I'm building a small middleware program. The environment I'm doing it in requires me to write my own stubs. I can't do much about that, but I want my build to ensure that each part of the client, server, middleware core, and stubs for the interfaces only include things from the directories they are allowed to depend on.
With GNU Make (my long-time favourite, since it in contrast to most other build tools actually performs its job), this is a mess. Since there can only be one pattern in a rule, you end up with something like
$(BUILD)/client/%.o: client/%.c | $(BUILD)/client
$(CC) -c -o $ $^ $(CLIENT_INCLUDES) $(CFLAGS)
$(BUILD)/server/%.o: server/%.c | $(BUILD)/server
$(CC) -c -o $ $^ $(SERVER_INCLUDES) $(CFLAGS)
mkdir -p $@
mkdir -p $@
This is just for two sub-directories. And whenever something that is common to all changes, the rule for each sub-directory has to be updated. Not much fun. And no, a makefile for each directory is not a solution.
In SCons, it becomes (for all six sub-directories):
VariantDir('build', '.', duplicate=0)·
for (dir, includes) in [ \
("server", ["service1_interface", "service2_interface"]), \
("client", ["service2_interface", "service2_stubs"]), \
("util", ), \
("middleware", ["service1_interface", "service1_stubs", "service2_interface", "service2_stubs"]), \
("service1_stubs", ["service1_interface"]), \
("service2_stubs", ["service2_interface"]) \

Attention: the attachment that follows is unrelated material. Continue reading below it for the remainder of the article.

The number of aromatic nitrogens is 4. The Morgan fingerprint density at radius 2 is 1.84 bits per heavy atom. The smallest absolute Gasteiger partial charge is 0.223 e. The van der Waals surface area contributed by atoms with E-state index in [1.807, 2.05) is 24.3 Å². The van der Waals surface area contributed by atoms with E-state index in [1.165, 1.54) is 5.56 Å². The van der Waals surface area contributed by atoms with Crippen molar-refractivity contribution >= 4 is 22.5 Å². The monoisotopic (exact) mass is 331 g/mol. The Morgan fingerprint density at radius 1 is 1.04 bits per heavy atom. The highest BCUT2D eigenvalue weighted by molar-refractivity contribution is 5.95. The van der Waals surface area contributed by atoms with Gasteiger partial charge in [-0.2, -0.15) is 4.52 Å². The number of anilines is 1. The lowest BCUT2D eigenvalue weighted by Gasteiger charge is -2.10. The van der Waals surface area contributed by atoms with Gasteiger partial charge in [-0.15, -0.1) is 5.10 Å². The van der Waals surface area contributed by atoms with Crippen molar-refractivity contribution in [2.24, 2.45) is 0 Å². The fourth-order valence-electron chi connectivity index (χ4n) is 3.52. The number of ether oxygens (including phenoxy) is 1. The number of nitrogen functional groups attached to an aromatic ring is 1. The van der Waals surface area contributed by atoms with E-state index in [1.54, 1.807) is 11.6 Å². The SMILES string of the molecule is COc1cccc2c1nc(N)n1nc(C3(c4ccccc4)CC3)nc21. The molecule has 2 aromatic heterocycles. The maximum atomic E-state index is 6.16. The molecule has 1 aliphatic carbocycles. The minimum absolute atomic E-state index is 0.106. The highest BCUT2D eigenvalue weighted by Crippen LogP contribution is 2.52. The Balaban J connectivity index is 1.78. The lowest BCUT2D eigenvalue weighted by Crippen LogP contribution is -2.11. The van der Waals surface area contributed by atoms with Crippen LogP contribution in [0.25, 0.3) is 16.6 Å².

sources=map(lambda s:"build/%s" % s, Glob("%s/*.c" % dir))
This code just loops over pairs of directory names and permitted includes, copies the global build environment (which is set up at the top, and can include useful things like env['CCFLAGS']="-Wall -Wextra -Werror"), appends the permitted includes to the list of include directories for this sub-directory. Next, it takes each C file in the sub-directory, and prefixes it with "build/" (this is one aspect I'm not that happy with), sets up rules for building object files for them, and then appends the names of those object files to the big list of all objects for the project. Finally, another rule is set up to build the binary from the objects.
A neat thing with SCons is that even though the rules are set up step by step in an imperative fashion (as can be expected from a system that uses Python as its configuration language), nothing is actually built directly by the StaticObject and Program calls above. Instead, what happens is that rules are appended to the environment. When the script terminates, SCons takes over and analyses the produced rule set. From that, it can build dependency chains, check what is already built, and re-build what is necessary. Just like it should.
That said, I haven't tried it on any more demanding jobs where intermediate files are built (which is what ant and other shell-script replacements that some mistake for build systems fail at), but the documentation for it looks promising, and the developers (and the Cons designers before them) seem to know what they are doing.
Post a Comment
Note: only a member of this blog may post a comment.